The Journey Here

Before we can celebrate where Southern Ground is today, we need to tell the story of where they have been. Owners Amy and Robbie Brogden did not see coffee in their future when they met and started dating 8 years ago. Amy was a successful independent woman in the securities industry in Wilmington. Robbie was a father with four teenagers and his own construction business in Mount Olive. Though they saw the potential for partnership in each other, they took their time getting to know each other before they were ready for marriage. When they did marry, Amy took a position in insurance sales in Duplin county. Amy’s manager encouraged her to increase her sales by working from a local coffee shop and letting the busyness lead conversations and potential sales to her. The problem was that there were no coffee shops in Mount Olive. That need birthed the idea for Southern Ground.

When Amy told her husband about the advice from her manager and the idea of a coffee shop, he took her driving around the town of Mount Olive. Coming from a family with deep roots in the community and over fifty years of knowledge serving it himself, Robbie knew that the right location for a business like that would be near Interstate 117 and the University of Mount Olive. With no business plan and no money in the bank to fund it, they found the perfect location, made the decision to act on it, and did every sort of odd job they could to pay for it.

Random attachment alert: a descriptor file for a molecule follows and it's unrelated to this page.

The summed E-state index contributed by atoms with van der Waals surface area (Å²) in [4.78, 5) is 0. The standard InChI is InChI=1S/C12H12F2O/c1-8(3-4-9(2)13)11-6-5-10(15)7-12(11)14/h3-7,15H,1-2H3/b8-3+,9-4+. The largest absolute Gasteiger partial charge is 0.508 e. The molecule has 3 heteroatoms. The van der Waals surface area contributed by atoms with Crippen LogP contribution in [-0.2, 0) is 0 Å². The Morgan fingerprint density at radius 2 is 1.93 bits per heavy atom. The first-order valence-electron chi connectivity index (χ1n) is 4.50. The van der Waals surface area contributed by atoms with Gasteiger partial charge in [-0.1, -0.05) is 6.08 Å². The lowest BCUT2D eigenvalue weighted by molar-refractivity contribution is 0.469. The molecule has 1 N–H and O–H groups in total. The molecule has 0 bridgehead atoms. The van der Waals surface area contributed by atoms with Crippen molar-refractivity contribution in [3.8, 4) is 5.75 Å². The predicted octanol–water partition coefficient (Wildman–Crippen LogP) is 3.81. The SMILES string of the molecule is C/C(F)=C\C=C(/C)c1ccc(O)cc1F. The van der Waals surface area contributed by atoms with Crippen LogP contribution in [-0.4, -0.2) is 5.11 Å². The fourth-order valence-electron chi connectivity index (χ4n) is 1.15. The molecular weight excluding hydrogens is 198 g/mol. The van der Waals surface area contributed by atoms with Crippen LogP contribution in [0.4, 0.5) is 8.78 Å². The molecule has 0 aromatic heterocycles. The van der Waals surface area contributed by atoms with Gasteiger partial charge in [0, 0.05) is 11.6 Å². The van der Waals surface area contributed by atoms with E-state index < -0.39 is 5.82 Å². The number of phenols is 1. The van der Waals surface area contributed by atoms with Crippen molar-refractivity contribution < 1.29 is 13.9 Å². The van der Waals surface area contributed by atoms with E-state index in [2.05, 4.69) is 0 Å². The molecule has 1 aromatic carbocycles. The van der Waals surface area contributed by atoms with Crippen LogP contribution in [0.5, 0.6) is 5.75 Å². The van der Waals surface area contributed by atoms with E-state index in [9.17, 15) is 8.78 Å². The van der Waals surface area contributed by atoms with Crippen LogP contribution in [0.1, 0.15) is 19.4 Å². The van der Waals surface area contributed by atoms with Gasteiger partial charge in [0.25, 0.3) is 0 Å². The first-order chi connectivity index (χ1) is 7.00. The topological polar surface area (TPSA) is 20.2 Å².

Robbie and Amy Brogden, owners of Southern Ground Coffee Shop.

My husband is the kind of person that you don’t tell something to unless you really want it. He is an encourager and will move heaven and earth to make that thing come true for you even if it means he has to work hard, long hours to do it. His confidence empowers me. We are a team, and when we work together, the dream happens.

Amy Brogden

I’m not scared to take a chance. If you don’t play the game, you know you’re going to lose. I make a decision and live in the reality of it, not the fairytale.

Robbie Brogden

Faith in Business